In a time when anti-immigration and racist sentiments have been parading as nationalism, we need to recognize how expanded powers in the name of national security can have detrimental effects on our society as a whole.
Ottawa (21 March 2018) — The Canadian Charter of Rights and Freedoms sets out certain rights and freedoms that are protected under the law. Specifically, Section 15. (1) of the Charter states that "every individual is equal before and under the law and has the right to the equal protection and equal benefit of the law without discrimination and, in particular, without discrimination based on race, national or ethnic origin, colour, religion, sex, age or mental or physical disability."
The Charter is one part of our Constitution. As such, it is key to our ability to live in a free and democratic society. On this day, the International Day for the Elimination of Racism, we reflect on if these rights are being protected as they ought to be and what that means for the future.
From Bill C-51 to Bill C-59, the problems with Canada's anti-terrorism bill remain
One example on how human rights are being undermined is the Liberals' support of the Conservative government's Bill C-51, Anti-terrorism Act, 2015. When the bill was first introduced by the Conservative government, it met with incredible uproar. The legislation provided increased powers to security agencies, allowed the abuse of human rights, and offered clear violations of our right to privacy. The bill lacked provisions for increased oversight or clear restrictions.
When the Liberals took over from the Conservatives, they introduced Bill C-59, An Act Respecting National Security Matters. The government claims that Bill C-59 is intended to fix the problems from Bill C-51 — yet, many beg to differ. In fact, this new bill raises even more concerns.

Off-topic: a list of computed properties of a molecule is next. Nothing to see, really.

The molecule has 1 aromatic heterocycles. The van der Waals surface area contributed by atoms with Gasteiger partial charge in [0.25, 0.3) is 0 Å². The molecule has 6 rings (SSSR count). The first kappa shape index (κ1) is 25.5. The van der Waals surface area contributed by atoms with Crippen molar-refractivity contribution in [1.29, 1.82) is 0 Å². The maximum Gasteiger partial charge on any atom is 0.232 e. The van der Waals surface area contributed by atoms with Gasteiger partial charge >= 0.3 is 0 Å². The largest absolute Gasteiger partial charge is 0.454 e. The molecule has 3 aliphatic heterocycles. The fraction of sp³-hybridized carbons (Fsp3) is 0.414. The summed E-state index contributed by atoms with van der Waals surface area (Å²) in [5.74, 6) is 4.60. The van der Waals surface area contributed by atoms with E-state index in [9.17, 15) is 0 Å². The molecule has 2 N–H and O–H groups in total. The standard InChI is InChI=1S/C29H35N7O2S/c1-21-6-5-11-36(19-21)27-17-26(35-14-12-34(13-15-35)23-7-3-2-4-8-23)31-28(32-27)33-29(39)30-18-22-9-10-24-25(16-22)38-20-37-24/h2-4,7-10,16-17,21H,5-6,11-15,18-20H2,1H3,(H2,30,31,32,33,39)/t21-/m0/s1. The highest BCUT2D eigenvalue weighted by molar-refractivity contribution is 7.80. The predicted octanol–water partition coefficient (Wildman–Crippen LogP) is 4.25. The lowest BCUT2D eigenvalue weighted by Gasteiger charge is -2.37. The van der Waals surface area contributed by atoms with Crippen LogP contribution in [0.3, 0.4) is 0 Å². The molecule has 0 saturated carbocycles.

Heightened concerns with Bill C-59
Civil and human rights organizations are concerned with the provisions in the legislation that
- allow national security agencies to conduct mass surveillance
- don't address the ability to effectively challenge names on the no-fly list
- authorize Canada's intelligence agecy to conduct cyberattacks
- allow for CSIS to keep the added disruption powers it gained in Bill C-51
- allow for problematic information sharing and disclosure by government bodies
- allow for secret trials and decisions without due process.
Fear-mongering front and centre in national security powers
In a time when anti-immigration and racist sentiments have been parading as nationalism, we need to recognize how expanded powers in the name of security can have detrimental effects on our society as a whole.
When a government proposes to enhance or expand national security measures, including strategies to “prevent terrorism,” it says it's focusing on keeping Canadians "safe." Automatically, minds turn to the question of “safe from whom?” So when security agencies, on behalf of governments, talk about counter-terrorism and counter-radicalization, and the majority of their targets are from Muslim communities, people think they have their answer.